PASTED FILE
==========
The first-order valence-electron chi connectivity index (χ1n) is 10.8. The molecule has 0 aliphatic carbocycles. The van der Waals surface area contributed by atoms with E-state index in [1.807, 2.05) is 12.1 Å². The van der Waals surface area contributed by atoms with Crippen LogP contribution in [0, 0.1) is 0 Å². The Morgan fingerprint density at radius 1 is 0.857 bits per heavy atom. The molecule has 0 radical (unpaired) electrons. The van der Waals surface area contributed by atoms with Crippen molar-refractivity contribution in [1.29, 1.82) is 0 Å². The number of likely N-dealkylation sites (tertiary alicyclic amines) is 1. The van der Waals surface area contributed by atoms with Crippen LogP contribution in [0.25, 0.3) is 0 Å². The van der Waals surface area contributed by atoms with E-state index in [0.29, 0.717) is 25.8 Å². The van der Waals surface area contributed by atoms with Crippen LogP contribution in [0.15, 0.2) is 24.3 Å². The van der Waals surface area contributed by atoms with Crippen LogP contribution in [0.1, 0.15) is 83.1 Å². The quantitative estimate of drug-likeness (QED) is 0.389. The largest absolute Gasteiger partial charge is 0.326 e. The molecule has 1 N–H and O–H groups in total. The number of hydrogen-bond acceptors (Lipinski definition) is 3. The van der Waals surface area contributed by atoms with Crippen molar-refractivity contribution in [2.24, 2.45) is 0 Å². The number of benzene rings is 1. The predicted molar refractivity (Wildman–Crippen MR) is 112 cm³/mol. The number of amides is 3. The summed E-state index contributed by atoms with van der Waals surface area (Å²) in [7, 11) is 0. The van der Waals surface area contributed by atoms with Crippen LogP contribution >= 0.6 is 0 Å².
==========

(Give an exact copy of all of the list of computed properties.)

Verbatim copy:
The first-order valence-electron chi connectivity index (χ1n) is 10.8. The molecule has 0 aliphatic carbocycles. The van der Waals surface area contributed by atoms with E-state index in [1.807, 2.05) is 12.1 Å². The van der Waals surface area contributed by atoms with Crippen LogP contribution in [0, 0.1) is 0 Å². The Morgan fingerprint density at radius 1 is 0.857 bits per heavy atom. The molecule has 0 radical (unpaired) electrons. The van der Waals surface area contributed by atoms with Crippen molar-refractivity contribution in [1.29, 1.82) is 0 Å². The number of likely N-dealkylation sites (tertiary alicyclic amines) is 1. The van der Waals surface area contributed by atoms with Crippen LogP contribution in [0.25, 0.3) is 0 Å². The van der Waals surface area contributed by atoms with E-state index in [0.29, 0.717) is 25.8 Å². The van der Waals surface area contributed by atoms with Crippen LogP contribution in [0.15, 0.2) is 24.3 Å². The van der Waals surface area contributed by atoms with Crippen LogP contribution in [0.1, 0.15) is 83.1 Å². The quantitative estimate of drug-likeness (QED) is 0.389. The largest absolute Gasteiger partial charge is 0.326 e. The molecule has 1 N–H and O–H groups in total. The number of hydrogen-bond acceptors (Lipinski definition) is 3. The van der Waals surface area contributed by atoms with Crippen molar-refractivity contribution in [2.24, 2.45) is 0 Å². The number of benzene rings is 1. The predicted molar refractivity (Wildman–Crippen MR) is 112 cm³/mol. The number of amides is 3. The summed E-state index contributed by atoms with van der Waals surface area (Å²) in [7, 11) is 0. The van der Waals surface area contributed by atoms with Crippen LogP contribution >= 0.6 is 0 Å².